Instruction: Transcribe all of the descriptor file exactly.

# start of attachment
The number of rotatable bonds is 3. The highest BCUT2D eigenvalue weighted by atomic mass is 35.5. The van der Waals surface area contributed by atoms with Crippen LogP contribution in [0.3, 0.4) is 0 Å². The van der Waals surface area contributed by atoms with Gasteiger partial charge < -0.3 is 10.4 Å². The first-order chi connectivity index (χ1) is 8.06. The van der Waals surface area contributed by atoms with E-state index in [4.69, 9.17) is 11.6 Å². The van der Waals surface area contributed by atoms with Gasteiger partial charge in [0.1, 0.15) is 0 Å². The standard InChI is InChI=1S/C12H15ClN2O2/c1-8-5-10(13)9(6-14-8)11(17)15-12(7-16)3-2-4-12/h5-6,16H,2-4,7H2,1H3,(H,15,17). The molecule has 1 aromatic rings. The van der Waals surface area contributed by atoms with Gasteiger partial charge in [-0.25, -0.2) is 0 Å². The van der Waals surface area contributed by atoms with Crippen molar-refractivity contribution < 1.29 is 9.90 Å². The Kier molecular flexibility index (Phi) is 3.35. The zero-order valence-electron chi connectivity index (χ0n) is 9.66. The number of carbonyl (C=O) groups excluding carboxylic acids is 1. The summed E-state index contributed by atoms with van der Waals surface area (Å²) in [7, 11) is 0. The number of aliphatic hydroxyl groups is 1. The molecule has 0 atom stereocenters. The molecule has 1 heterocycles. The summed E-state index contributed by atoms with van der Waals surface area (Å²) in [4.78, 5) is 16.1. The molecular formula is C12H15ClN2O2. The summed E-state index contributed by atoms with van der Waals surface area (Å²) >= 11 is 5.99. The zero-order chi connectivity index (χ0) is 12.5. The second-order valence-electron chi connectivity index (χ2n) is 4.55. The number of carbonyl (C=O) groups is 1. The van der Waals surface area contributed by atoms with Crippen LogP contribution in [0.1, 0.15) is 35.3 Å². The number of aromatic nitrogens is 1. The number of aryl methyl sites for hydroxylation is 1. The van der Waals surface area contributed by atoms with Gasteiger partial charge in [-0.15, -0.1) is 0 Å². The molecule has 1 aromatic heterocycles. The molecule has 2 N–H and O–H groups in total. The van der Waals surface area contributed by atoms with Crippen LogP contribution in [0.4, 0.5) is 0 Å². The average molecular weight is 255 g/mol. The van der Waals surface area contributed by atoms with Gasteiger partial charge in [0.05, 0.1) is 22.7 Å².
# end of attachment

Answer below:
The number of rotatable bonds is 3. The highest BCUT2D eigenvalue weighted by atomic mass is 35.5. The van der Waals surface area contributed by atoms with Crippen LogP contribution in [0.3, 0.4) is 0 Å². The van der Waals surface area contributed by atoms with Gasteiger partial charge < -0.3 is 10.4 Å². The first-order chi connectivity index (χ1) is 8.06. The van der Waals surface area contributed by atoms with E-state index in [4.69, 9.17) is 11.6 Å². The van der Waals surface area contributed by atoms with Gasteiger partial charge in [0.1, 0.15) is 0 Å². The standard InChI is InChI=1S/C12H15ClN2O2/c1-8-5-10(13)9(6-14-8)11(17)15-12(7-16)3-2-4-12/h5-6,16H,2-4,7H2,1H3,(H,15,17). The molecule has 1 aromatic rings. The van der Waals surface area contributed by atoms with Gasteiger partial charge in [-0.25, -0.2) is 0 Å². The van der Waals surface area contributed by atoms with Crippen molar-refractivity contribution < 1.29 is 9.90 Å². The Kier molecular flexibility index (Phi) is 3.35. The zero-order valence-electron chi connectivity index (χ0n) is 9.66. The number of carbonyl (C=O) groups excluding carboxylic acids is 1. The summed E-state index contributed by atoms with van der Waals surface area (Å²) in [7, 11) is 0. The number of aliphatic hydroxyl groups is 1. The molecule has 0 atom stereocenters. The molecule has 1 heterocycles. The summed E-state index contributed by atoms with van der Waals surface area (Å²) in [4.78, 5) is 16.1. The molecular formula is C12H15ClN2O2. The summed E-state index contributed by atoms with van der Waals surface area (Å²) >= 11 is 5.99. The zero-order chi connectivity index (χ0) is 12.5. The second-order valence-electron chi connectivity index (χ2n) is 4.55. The number of carbonyl (C=O) groups is 1. The van der Waals surface area contributed by atoms with Crippen LogP contribution in [0.1, 0.15) is 35.3 Å². The number of aromatic nitrogens is 1. The number of aryl methyl sites for hydroxylation is 1. The van der Waals surface area contributed by atoms with Gasteiger partial charge in [-0.15, -0.1) is 0 Å². The molecule has 1 aromatic heterocycles. The molecule has 2 N–H and O–H groups in total. The van der Waals surface area contributed by atoms with Crippen LogP contribution in [0.4, 0.5) is 0 Å². The average molecular weight is 255 g/mol. The van der Waals surface area contributed by atoms with Gasteiger partial charge in [0.05, 0.1) is 22.7 Å².